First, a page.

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Government as Referee: Who Regulates the Regulators?

A recent opinion-page editorial by a Ray Hankamer Jr. in the Houston Chronicle, Government as Referee for Society, espoused big government to promote basic protection in a modern society. 

Such is the romantic view of government; the Good Government and We the People view of democracy where the body politic is all of us (not us versus them). But the real world is different from this all-to-common textbook view.

Romantic Government

Hankamer begins:

“Leave the market alone and it will self-regulate just fine.” “Stop taxing the people and let them spend their own money instead of letting the government take it and waste it on ‘meddlesome bureaucrats and business-stifling regulators.’” This is the viewpoint of the tea party and many Republicans. But wait a minute: How would such a philosophy really work if implemented?

He then invokes the sports metaphor to conclude that we need federal regulators in an alphabet soup of agencies to do the necessary and sometimes dirty work to achieve fairness:

They are the public’s referees and umpires, such as the Securities and Exchange Commission, the Environmental Protection Agency and the Fish and Game Commission. They are there to enforce the rules for the good of all the people.

But when they are reined in, the public suffers. Remember Enron, WorldCom, Bernie Madoff, Stanford Financial, Lehman Brothers and all the other examples of the market being left alone to self-regulate?

One caveat, Hankhamer adds: “Overzealous referees and umpires can stifle an athletic contest, and overzealous regulators can do the same for an economy. But the suggestion that we can play the game with no supervision is preposterous.”

In response to Hankamer’s use of the tragedy of the commons as a pervasive reason for government intervention, I opined in a letter published by the Houston Chronicle:

Regarding “Government as a referee for society” (Page B8, Oct. 2), we can all applaud Ray Hankamer‘s advocacy of a society based on the rules of law.

Although he allows that overzealous regulators can stifle an economy, he attacks the straw man position that “we can play the game with no supervision.”

However, he seems surprisingly uninformed that most of his “tragedy of the commons” and market failure examples have been solved by property rights (fences), private accreditation organizations and the law of torts. He should also realize that the self-regulating features of the market, which he unfairly demeans, and not government regulators are what brought the downfall of Enron, Lehman Brothers and other malefactors. Investors were far more prescient than SEC bureaucrats.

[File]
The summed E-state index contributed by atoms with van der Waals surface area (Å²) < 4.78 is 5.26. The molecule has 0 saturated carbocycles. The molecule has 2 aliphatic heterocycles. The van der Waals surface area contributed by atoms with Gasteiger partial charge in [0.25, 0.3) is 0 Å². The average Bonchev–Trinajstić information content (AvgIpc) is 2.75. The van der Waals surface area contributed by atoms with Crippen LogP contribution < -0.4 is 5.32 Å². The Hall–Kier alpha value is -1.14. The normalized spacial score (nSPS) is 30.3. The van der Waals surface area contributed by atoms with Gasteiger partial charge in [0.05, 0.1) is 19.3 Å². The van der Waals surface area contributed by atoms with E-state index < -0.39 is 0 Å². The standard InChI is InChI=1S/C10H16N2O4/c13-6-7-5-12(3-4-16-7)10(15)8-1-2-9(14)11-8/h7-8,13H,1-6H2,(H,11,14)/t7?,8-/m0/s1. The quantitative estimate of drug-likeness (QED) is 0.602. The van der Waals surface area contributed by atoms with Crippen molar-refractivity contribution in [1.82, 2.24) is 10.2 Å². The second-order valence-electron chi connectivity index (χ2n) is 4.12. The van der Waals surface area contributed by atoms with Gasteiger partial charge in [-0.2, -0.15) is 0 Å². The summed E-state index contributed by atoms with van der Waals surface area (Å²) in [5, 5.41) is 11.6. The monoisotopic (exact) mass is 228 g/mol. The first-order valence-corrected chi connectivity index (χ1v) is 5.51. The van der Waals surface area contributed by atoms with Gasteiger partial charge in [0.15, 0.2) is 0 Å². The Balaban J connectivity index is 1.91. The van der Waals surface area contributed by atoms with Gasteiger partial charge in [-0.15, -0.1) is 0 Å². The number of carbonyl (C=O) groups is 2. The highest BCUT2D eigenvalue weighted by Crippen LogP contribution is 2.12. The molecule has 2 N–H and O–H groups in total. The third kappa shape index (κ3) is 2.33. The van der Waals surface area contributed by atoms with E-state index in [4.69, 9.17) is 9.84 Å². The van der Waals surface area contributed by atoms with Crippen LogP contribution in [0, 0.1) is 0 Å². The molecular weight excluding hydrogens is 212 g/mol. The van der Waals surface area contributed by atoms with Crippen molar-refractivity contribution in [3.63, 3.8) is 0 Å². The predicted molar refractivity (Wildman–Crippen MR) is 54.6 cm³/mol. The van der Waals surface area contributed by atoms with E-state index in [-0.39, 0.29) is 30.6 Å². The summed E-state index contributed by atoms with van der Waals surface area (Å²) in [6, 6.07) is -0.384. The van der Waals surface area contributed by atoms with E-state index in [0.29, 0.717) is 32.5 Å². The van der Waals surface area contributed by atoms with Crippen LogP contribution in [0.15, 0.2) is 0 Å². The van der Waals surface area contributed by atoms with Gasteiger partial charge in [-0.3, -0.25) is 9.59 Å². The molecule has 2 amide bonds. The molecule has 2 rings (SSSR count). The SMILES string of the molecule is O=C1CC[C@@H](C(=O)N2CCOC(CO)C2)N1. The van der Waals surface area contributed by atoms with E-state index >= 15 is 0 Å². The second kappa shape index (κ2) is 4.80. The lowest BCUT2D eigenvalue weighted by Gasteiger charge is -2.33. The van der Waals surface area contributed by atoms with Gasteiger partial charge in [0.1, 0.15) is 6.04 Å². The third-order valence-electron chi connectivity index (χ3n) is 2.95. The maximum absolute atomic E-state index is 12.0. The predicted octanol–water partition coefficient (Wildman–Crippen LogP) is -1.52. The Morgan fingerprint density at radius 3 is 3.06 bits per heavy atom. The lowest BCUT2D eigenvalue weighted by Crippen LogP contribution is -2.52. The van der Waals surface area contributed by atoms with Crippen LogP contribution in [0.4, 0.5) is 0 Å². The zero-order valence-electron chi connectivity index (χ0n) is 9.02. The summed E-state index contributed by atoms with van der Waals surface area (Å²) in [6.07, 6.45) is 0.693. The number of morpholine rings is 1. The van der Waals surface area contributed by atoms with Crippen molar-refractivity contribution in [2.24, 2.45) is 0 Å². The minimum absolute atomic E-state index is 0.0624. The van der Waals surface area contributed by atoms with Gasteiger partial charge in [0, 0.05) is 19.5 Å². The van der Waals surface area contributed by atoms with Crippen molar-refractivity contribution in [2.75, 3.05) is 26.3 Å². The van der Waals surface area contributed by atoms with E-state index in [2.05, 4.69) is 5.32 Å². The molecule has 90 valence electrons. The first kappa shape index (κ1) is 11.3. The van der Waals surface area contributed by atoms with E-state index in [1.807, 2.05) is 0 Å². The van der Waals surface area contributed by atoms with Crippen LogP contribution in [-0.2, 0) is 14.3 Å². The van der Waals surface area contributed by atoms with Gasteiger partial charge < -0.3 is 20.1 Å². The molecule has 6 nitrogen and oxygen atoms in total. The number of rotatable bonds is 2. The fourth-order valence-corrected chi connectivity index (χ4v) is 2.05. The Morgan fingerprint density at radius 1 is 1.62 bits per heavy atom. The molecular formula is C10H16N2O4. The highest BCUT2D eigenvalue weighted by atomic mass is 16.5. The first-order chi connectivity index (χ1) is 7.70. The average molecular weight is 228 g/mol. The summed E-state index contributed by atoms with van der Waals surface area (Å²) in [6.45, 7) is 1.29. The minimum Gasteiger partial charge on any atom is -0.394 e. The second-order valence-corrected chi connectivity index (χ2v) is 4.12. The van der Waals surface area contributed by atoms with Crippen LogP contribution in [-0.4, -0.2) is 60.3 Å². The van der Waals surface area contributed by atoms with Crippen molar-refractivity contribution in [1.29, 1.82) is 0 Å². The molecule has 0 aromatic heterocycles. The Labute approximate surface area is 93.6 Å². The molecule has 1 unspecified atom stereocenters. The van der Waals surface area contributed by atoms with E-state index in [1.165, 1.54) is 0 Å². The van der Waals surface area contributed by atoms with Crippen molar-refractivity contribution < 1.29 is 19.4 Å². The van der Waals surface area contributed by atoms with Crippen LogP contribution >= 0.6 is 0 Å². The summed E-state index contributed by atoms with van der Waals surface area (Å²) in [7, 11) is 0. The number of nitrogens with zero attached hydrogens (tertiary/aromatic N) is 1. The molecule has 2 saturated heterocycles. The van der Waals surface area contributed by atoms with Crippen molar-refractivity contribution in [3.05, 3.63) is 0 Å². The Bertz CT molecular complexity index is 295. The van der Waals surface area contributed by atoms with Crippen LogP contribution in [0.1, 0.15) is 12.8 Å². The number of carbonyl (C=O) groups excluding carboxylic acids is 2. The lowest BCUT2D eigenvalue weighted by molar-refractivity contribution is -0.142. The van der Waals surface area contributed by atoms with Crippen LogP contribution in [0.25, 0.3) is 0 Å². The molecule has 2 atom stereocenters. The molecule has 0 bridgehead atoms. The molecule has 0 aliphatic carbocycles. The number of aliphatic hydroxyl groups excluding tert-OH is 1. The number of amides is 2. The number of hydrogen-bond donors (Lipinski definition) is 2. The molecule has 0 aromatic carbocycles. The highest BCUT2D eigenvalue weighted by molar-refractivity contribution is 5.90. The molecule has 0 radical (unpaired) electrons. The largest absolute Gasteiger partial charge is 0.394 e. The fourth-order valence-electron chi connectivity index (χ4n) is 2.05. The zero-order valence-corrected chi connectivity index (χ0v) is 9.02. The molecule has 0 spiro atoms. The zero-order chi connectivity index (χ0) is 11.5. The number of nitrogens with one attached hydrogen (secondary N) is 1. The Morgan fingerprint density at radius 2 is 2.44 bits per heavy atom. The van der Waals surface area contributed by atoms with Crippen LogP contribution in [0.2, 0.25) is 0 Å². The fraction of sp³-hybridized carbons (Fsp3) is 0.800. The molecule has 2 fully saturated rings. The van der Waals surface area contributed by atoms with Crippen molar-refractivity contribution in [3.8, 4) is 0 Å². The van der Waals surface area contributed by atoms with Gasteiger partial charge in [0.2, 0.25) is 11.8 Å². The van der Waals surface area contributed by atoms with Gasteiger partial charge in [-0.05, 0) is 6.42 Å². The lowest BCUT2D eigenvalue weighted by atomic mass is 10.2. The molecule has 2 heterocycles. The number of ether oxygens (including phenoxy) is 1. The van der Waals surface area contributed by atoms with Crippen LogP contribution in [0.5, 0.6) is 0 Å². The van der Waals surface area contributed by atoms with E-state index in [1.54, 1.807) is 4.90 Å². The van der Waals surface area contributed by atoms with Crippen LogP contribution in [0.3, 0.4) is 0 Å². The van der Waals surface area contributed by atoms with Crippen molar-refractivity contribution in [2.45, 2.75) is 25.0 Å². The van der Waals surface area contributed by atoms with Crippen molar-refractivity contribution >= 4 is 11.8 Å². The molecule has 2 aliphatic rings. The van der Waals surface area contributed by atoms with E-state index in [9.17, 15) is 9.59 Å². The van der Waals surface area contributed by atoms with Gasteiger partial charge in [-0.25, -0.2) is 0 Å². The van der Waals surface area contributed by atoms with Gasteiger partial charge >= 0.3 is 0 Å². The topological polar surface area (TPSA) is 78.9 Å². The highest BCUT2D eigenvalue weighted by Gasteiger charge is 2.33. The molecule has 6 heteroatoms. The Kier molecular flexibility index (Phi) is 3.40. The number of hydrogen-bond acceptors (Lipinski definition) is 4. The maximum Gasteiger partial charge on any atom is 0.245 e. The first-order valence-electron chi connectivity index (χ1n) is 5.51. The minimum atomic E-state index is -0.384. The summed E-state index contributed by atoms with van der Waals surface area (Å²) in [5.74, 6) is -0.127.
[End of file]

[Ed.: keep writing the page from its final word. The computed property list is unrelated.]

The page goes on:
His closing platitudes call for a more balanced (in his opinion) media coverage of political events. Being a referee (sergeant-at-arms) in the Texas Legislature has evidently inspired him to want to make more rules for the rest of us.

Rob Bradley (of MasterResource) also published a rebuttal in the letters section of the Chronicle, reprinted below:

Ray Hankamer Jr.’s essay misleadingly presents a case for activist government. We do need the rule of law to police against fraud and force against person and property. But government intervention in the name of the “general good” often has unintended consequences, and government for the people is often government for the special interests against the people.

Our democracy-in-deficit is about government going far beyond what is intellectually defensible. And as far as the examples Hankamer uses (Enron, Madoff, Stanford, etc.), where were the thousands of regulators enabled by tens of thousands of pages of regulation? Might there have been unanticipated consequences where simple rules against fraud could have been more effective?


There is not only market failure but also government failure. Government should not intervene if its own shortcomings approximate or exceed the market imperfection.

Such is the bottom line of real-world political economy.


1 Steve C. { 10.14.11 at 9:08 am }

When stimulus fails, the solution is more stimulus.

When regulators fail, the solution is more regulation.

Isn’t that one definition of insanity?

2 Jon Boone { 10.14.11 at 11:53 am }

In many ways, the issue featured here is central to the prospects of enlightened polity. Broadly, one of the chief roles of government, particularly government embedded in a highly commercial culture, is to serve as a dispassionate arbiter for settling arguments about veridical claims in the marketplace. But government today has so many stakes in the outcome of so much enterprise that no one in their right mind considers government dispassionate. In too many cases, we have the best government money has bought–arrogantly disposing of our resources in profligate, highly unproductive fashion to benefit a handful at everyone else’s expense. And with no sense of shame or expectation of reckoning. Rigging markets with drek on behalf of the idea of free marketry has taken firm hold throughout the land.